Themes you don’t generally expect in ballet appear in Andersen’s Rite of Spring. One riveting sequence features what one can only interpret as the have-nots of our human society crawling and creeping in a dim-lit back row like serviles struggling for air and life while the gleaming have-lots frolic tall and upright in front, basking in visibility and self-comfort.

In 1913 when The Rite of Spring was first performed in Paris with choreography by the famous Nijinsky, it caused a riot. That choreography was performed only eight times, but the ballet and the music changed the world. The music, harsh and dissonant, unmelodic and at times frightening, has much to say. Ib Andersen said he was initially afraid to tackle such music—its size and power and scope and complexity—until he dreamed it last summer. Moving it outdoors into the Sonoran Desert seems to me the only place big enough to encompass the music, and at the same time comforting enough to endure the message.

Although Stravinsky’s Rite of Spring refers to a pagan annual ritual involving the sacrifice of a beautiful young woman to persuade the gods to bring the world back into bloom, Andersen’s Rite of Spring refers to our self-destructive world of humanity which today faces factional hatreds played out in politics, shootings, wars, die-off of animal species, global warming, artificial intelligence blurring the lines of what is real and what is unreal. At the end of the production, Andersen’s magic allows strange, almost comical leaves to pop out of the scenery and grow into giant plants, life trying to return to a destroyed world.

Let us speak about the costumes which were designed by Andersen with fabric that he himself painted. In “Now” the dancers all wear tighty shinies--paired on the women with muted and multicolored tops--outfits which from the bleacher rows glisten while showing off the glorious muscled tone of the dancer bodies. In “Then” all the dancers wear a uniform of body suits in a color that stage lighting changes from aqua to sage and reminds you of what the astronauts wear when floating around in their spaceships.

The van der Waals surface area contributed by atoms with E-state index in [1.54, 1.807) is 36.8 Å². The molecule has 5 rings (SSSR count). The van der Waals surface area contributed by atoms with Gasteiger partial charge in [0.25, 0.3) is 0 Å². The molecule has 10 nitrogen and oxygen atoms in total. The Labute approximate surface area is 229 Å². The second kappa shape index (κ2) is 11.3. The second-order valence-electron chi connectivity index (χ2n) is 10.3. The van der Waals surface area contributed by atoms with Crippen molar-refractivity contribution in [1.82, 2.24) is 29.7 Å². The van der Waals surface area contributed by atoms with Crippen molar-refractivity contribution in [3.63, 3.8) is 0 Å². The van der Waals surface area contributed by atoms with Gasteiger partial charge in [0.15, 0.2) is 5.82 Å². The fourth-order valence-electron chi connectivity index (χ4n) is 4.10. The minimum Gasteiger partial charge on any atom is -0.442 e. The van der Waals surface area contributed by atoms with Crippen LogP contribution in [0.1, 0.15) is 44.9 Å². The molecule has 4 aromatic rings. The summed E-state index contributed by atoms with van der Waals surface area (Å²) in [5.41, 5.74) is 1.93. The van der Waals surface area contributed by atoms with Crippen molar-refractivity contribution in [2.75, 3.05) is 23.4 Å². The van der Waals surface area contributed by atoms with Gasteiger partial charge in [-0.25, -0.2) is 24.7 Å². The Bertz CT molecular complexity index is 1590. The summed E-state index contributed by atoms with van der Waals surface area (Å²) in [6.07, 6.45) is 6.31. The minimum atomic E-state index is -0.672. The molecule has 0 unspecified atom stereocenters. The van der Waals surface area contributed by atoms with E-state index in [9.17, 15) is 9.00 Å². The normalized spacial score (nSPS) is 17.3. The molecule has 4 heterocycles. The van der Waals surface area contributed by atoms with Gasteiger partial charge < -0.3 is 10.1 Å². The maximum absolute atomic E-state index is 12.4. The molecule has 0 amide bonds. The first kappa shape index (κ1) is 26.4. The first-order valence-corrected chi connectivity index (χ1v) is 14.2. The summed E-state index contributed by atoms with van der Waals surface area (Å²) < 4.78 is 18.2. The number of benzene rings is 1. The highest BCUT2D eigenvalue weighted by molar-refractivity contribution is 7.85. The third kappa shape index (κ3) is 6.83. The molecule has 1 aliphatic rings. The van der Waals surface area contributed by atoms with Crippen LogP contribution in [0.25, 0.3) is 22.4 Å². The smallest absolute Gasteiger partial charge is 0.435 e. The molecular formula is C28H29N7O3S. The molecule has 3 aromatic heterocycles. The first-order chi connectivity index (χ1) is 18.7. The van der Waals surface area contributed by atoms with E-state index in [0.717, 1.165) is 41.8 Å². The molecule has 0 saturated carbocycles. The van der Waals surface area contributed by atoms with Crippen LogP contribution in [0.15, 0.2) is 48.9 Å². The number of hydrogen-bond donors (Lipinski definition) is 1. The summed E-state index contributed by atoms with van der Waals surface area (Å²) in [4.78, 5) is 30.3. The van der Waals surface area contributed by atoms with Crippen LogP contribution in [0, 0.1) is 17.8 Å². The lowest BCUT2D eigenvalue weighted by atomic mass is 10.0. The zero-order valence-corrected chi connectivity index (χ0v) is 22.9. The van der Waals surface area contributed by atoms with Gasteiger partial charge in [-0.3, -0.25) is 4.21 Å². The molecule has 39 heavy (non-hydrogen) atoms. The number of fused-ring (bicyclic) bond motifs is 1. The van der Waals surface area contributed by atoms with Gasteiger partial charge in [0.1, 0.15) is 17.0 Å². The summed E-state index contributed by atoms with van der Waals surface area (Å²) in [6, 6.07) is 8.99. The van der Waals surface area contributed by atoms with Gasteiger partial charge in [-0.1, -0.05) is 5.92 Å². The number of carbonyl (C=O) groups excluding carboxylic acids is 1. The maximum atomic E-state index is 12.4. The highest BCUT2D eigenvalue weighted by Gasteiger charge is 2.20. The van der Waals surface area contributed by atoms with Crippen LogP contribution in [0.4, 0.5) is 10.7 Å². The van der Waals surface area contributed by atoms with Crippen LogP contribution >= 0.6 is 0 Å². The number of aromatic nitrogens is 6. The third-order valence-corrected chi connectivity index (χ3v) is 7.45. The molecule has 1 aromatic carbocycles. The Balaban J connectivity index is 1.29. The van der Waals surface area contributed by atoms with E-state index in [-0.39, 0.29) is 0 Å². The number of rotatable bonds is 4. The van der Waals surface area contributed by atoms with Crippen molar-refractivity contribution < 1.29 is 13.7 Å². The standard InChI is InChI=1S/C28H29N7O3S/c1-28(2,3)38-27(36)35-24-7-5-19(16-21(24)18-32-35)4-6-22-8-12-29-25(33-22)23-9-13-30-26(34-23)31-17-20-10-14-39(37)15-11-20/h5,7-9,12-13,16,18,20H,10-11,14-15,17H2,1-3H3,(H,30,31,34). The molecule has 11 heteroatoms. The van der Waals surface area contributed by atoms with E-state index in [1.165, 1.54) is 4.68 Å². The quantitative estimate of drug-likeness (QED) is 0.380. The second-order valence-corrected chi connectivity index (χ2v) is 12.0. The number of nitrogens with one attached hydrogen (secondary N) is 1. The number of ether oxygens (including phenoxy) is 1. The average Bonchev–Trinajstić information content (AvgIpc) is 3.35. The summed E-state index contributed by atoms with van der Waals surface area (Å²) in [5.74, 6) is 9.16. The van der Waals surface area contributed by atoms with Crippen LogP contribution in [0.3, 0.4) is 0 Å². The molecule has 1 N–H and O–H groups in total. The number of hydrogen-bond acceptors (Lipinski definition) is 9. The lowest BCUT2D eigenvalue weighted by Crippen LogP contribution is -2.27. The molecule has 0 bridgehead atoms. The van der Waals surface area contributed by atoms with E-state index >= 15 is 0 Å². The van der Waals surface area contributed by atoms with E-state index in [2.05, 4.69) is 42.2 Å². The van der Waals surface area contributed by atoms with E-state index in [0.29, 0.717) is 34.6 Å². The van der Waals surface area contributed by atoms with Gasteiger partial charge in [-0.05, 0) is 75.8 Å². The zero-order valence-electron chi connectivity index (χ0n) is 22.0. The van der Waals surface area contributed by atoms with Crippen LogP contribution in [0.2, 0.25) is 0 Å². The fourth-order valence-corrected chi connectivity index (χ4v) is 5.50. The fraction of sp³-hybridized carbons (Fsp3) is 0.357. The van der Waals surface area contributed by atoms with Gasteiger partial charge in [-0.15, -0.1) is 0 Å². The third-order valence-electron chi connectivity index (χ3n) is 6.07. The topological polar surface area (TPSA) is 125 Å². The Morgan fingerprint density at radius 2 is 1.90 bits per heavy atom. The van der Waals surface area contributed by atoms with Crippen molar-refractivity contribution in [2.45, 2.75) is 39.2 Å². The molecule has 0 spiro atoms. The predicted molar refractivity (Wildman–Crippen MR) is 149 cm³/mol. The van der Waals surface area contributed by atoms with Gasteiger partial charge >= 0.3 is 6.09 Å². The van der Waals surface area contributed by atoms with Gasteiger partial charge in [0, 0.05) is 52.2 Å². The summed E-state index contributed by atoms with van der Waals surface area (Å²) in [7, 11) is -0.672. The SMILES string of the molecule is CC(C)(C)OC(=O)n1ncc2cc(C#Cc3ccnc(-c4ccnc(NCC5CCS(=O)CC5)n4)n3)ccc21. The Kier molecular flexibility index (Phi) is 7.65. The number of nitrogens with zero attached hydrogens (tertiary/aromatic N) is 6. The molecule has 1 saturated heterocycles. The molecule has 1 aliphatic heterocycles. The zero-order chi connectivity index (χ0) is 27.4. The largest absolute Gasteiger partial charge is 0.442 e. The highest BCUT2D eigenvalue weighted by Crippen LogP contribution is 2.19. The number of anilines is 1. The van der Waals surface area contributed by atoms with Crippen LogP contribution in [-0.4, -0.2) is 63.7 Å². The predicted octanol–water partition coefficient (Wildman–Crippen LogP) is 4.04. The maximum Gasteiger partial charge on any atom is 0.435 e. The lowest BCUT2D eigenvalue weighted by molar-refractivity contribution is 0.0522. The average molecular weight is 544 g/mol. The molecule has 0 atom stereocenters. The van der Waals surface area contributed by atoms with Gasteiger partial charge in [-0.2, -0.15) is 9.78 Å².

Now, big picture: Did we talk about genius? Who would tackle such a powerful theme other than a man in his prime of creation, solid in his mastery of all things ballet and confident enough to design the costumes and choreography and oversee the sets and lighting designs for a piece of music 110 years old? Stravinsky’s Rite of Spring was not created for comfort or pleasure but it speaks today for reality, for contemporary commentary, for the apocalyptic horrors of the world present.

In a pre-premiere talk, Andersen said in his typical understated way that his Rite of Spring is complicated. He invited the audience to come back to see it a “second time, a third time, a fourth time.” There are layers of meaning to discover in this uncomfortable piece that is a deep conversation with the mind of Ib Andersen. Like Nijinsky’s ballet a century ago, this may be seen only during its run at the Desert Botanical Garden. Don’t miss it. You may have bad dreams, but you’ll remember it forever.

                                                                                                                --Carol Schilling

Carol and Randy Schilling have been among Ballet Arizona’s foremost supporters over the years, and they were the visionaries who were most responsible for bringing ballet to the DBG eleven years ago. Without their vision, determination, and support, ballet in the desert would never have gotten off the ground. So Carol is not just a reviewer; she has been integral to this whole undertaking.